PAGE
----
Having strong policies and laws in place that protect the act of implementing fire safely within Florida’s lands is critical to the prescribed fire success that Florida has demonstrated over many decades. TNC’s Government Relations staff work with with agency directors and law makers to promote fire’s benefits to both the natural lands and public safety.

  • Education

    Many people have questions about why fire is necessary and how it can be safely applied.  There are also questions about smoke, especially with wildfires. TNC gives public presentations and informs the media on these issues.

Partnerships are Critical to Success

TNC is one of only a few nonprofit organizations that adheres to National Wildfire Coordinating Group fire qualifications, allowing our fire crews to collaborate on controlled burns with federal, state and local agencies. TNC also cooperates with other groups in Florida and the Caribbean.

Meet the Florida Fire Program Director

David Printiss started his adventure with wildland fire in 1998 at Eglin AFB, in the western panhandle near Pensacola, Florida. It was a very difficult year for wildfire all across Florida. David was working on the base conducting biological inventories when in June the Prairie Creek fire erupted. Responding to a call for volunteers, he completed his basic firefighting training, and that very night was out on the fireline. He will never forget his introduction to fire and his vision of scores of pine trees burning like candles on that moonless night in the forest.

The Florida fire program director works with TNC and partner fire staff to get as much good fire on the ground as possible and to do it in a safe and responsible manner. The Florida Fire Team is also responsible for training the next generation of wildland fire professionals so they are well equipped for both the good fire—and the bad.

In addition, David serves as the North America Fire Specialist. In this role, David carries out fire safety reviews of TNC fire programs across North America and provides leadership to teams during periods of staff transition. David also works with Federal partners to explore ways to broaden wildland fire training and cooperation among teams.

In July 2021 the massive Bootleg wildfire threatened the Jim Castles Applied Research Station at the Sycan Marsh Preserve in Oregon. David traveled westward to assist with protecting the preserve and the research station and also provided mentoring to staff working on wildfire-specific training.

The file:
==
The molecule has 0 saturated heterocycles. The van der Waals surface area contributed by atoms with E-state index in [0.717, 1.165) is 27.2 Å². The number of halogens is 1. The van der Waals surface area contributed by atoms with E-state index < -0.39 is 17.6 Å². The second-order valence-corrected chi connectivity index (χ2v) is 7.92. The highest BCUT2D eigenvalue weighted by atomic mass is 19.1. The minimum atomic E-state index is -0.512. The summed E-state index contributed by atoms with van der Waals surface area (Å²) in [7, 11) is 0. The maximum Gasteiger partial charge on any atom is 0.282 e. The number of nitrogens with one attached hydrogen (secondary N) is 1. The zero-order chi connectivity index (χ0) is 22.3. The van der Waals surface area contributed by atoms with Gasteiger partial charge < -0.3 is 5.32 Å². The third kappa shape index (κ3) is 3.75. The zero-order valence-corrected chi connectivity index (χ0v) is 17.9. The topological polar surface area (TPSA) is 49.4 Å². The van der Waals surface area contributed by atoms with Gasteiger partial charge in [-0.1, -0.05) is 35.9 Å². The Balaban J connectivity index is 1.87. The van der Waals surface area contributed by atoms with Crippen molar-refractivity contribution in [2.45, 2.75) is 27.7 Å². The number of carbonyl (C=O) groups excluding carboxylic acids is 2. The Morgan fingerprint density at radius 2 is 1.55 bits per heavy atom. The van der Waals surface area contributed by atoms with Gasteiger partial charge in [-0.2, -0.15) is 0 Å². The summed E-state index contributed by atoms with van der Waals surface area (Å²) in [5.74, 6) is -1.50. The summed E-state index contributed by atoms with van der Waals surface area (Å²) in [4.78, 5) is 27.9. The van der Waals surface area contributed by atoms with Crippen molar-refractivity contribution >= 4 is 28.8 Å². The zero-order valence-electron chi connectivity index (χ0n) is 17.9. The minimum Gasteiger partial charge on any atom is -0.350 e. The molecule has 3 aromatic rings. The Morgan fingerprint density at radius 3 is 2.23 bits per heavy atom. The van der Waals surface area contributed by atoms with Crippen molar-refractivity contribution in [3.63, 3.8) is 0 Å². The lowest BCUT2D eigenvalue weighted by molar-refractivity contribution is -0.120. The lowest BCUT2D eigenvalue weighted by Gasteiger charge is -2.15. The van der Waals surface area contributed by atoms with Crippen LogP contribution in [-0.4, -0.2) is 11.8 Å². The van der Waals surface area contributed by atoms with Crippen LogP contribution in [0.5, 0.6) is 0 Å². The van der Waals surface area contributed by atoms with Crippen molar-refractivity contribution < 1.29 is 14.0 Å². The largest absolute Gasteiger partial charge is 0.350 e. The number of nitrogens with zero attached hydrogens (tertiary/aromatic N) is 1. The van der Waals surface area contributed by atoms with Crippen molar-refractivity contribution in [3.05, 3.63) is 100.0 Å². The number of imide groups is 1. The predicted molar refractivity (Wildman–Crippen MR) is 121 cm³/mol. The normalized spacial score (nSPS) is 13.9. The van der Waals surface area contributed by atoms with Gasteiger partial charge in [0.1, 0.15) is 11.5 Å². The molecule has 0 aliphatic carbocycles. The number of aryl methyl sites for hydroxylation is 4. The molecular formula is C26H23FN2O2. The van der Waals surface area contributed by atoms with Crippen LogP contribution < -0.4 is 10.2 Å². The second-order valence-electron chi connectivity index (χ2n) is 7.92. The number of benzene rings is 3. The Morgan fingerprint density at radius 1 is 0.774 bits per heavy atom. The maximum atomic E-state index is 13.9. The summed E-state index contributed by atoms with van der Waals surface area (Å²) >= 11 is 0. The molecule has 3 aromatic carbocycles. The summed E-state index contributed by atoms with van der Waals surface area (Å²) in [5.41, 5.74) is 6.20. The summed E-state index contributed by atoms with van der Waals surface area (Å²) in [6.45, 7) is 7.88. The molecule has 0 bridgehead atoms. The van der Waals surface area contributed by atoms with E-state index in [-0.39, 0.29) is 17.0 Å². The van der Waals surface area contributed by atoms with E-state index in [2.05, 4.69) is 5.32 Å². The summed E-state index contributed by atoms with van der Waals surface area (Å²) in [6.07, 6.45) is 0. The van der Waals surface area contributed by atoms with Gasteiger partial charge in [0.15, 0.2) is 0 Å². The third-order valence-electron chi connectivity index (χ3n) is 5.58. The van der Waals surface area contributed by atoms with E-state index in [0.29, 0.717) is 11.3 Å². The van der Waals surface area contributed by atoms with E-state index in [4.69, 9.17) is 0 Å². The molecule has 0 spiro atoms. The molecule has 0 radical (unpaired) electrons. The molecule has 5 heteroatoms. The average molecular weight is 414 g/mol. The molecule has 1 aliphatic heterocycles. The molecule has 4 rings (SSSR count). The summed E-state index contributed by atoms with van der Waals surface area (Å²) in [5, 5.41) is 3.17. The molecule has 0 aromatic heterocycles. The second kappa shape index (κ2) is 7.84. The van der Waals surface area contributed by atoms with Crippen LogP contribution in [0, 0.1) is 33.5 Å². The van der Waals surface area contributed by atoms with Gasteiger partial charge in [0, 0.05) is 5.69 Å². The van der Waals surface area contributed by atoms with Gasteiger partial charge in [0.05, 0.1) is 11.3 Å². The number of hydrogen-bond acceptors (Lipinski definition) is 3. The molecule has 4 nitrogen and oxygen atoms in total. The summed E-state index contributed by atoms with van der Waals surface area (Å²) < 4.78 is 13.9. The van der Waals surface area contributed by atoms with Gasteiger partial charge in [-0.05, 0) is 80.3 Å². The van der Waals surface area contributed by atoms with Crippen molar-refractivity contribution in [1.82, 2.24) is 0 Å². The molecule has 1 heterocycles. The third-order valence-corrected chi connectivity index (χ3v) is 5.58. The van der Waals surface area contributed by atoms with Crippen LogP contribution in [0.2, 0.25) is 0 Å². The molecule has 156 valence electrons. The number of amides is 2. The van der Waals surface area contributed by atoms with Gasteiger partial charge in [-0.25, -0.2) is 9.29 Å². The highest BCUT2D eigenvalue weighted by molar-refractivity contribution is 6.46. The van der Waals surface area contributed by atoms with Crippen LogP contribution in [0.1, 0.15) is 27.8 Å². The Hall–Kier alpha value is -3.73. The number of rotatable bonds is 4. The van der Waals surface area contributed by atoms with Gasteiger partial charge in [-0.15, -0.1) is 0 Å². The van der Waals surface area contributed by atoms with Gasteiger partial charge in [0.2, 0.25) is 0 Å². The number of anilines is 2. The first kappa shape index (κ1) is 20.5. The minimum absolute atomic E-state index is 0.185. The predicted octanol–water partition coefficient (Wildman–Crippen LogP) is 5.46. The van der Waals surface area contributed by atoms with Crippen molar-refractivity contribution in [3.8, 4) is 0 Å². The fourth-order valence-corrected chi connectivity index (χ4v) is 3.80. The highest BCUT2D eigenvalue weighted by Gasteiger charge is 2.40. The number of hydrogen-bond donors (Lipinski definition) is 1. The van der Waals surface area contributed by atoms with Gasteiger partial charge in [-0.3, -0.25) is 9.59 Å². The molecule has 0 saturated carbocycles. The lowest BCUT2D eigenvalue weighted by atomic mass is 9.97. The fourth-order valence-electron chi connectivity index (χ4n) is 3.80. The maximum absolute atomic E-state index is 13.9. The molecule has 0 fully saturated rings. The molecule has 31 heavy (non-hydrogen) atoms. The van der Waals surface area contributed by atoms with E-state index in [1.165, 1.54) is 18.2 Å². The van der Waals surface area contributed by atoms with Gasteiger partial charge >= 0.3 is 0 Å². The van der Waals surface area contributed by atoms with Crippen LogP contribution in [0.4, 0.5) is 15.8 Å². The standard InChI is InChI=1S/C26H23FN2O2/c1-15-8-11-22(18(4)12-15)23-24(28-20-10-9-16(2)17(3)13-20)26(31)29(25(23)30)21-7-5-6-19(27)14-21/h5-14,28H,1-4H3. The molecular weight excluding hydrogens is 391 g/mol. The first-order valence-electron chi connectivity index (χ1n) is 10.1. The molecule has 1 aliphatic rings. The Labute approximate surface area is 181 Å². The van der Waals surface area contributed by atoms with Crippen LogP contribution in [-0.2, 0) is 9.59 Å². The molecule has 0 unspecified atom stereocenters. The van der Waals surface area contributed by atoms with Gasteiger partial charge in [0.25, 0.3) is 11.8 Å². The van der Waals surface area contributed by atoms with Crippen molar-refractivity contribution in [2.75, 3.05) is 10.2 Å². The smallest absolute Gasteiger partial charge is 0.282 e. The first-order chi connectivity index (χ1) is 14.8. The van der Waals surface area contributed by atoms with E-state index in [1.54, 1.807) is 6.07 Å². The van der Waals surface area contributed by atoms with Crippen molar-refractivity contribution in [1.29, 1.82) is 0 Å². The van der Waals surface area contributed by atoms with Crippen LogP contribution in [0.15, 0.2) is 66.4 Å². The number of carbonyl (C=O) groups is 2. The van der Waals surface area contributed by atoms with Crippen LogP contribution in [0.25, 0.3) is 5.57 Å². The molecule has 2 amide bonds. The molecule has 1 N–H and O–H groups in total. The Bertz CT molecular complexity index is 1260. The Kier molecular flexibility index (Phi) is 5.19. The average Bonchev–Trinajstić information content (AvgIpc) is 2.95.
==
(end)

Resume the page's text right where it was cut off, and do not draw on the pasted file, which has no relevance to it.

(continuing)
David Printiss stands on the firelines of the Bootleg Fire near Sycan Marsh Preserve in Oregon.
One Conservancy Mission David Printiss was called in from North Florida to help fight the Bootleg Fire at Sycan Marsh Preserve in Oregon. © TNC

The application of fire to the land is an art, it is a sixth sense that allows some to be able to see the patterns amidst the chaos, to know when to go and to know when to “no-go." 

Florida Fire Program Director and North America Fire Specialist

According to David, “Florida’s forests are not a static thing; fire is constantly changing their shape and form. This constant flux and unevenness across the landscape is the very thing that provides the gift of biodiversity. The application of fire to the land is an art, it is a sixth sense that allows some to be able to see the patterns amidst the chaos, to know when to go and to know when to “no-go.”  I am proud to work with so many in Florida that know such wisdom. Our Florida Fire Team consistently burns more acres of TNC and partner land than any other business unit—often greater than 100,000 acres per year.  As there is no other land management activity that is more important to Florida (and so many other) ecosystems than fire. Being part of the Florida Fire Team and its accomplishments is a dream come true. If there is a better job, I have not yet heard of it.”